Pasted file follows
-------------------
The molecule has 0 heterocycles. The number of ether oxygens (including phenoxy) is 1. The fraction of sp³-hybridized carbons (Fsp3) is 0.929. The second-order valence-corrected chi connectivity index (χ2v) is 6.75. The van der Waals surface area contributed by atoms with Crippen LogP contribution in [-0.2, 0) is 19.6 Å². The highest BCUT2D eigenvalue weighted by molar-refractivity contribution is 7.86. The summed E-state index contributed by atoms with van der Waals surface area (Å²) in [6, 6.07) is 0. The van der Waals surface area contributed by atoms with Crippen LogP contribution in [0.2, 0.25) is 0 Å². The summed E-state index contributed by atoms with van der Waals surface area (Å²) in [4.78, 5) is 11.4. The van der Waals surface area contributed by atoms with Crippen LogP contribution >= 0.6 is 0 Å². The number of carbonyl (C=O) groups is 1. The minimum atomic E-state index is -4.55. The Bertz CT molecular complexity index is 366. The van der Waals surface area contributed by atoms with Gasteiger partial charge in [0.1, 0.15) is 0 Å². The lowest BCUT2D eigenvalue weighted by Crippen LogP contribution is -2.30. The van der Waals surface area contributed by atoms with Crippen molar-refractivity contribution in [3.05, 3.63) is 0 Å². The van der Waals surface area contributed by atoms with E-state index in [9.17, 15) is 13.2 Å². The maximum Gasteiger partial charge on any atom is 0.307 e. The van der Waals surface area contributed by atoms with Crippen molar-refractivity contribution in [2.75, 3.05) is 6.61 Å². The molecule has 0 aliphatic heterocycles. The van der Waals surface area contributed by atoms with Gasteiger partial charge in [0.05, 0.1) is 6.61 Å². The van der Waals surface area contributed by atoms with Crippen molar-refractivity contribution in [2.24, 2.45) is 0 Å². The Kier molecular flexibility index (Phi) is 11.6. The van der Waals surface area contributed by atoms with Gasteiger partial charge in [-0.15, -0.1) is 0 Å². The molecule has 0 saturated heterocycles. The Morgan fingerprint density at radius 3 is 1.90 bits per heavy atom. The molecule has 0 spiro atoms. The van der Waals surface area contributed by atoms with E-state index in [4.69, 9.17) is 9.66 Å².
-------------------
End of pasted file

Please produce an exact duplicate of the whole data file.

The molecule has 0 heterocycles. The number of ether oxygens (including phenoxy) is 1. The fraction of sp³-hybridized carbons (Fsp3) is 0.929. The second-order valence-corrected chi connectivity index (χ2v) is 6.75. The van der Waals surface area contributed by atoms with Crippen LogP contribution in [-0.2, 0) is 19.6 Å². The highest BCUT2D eigenvalue weighted by molar-refractivity contribution is 7.86. The summed E-state index contributed by atoms with van der Waals surface area (Å²) in [6, 6.07) is 0. The van der Waals surface area contributed by atoms with Crippen LogP contribution in [0.2, 0.25) is 0 Å². The summed E-state index contributed by atoms with van der Waals surface area (Å²) in [4.78, 5) is 11.4. The van der Waals surface area contributed by atoms with Crippen LogP contribution >= 0.6 is 0 Å². The number of carbonyl (C=O) groups is 1. The minimum atomic E-state index is -4.55. The Bertz CT molecular complexity index is 366. The van der Waals surface area contributed by atoms with Gasteiger partial charge in [0.1, 0.15) is 0 Å². The lowest BCUT2D eigenvalue weighted by Crippen LogP contribution is -2.30. The van der Waals surface area contributed by atoms with Crippen molar-refractivity contribution in [3.05, 3.63) is 0 Å². The van der Waals surface area contributed by atoms with E-state index in [9.17, 15) is 13.2 Å². The maximum Gasteiger partial charge on any atom is 0.307 e. The van der Waals surface area contributed by atoms with Crippen molar-refractivity contribution in [2.75, 3.05) is 6.61 Å². The molecule has 0 aliphatic heterocycles. The van der Waals surface area contributed by atoms with Gasteiger partial charge in [0.05, 0.1) is 6.61 Å². The van der Waals surface area contributed by atoms with Crippen molar-refractivity contribution in [2.24, 2.45) is 0 Å². The Kier molecular flexibility index (Phi) is 11.6. The van der Waals surface area contributed by atoms with Gasteiger partial charge in [-0.15, -0.1) is 0 Å². The molecule has 0 saturated heterocycles. The Morgan fingerprint density at radius 3 is 1.90 bits per heavy atom. The molecule has 0 spiro atoms. The van der Waals surface area contributed by atoms with E-state index in [4.69, 9.17) is 9.66 Å².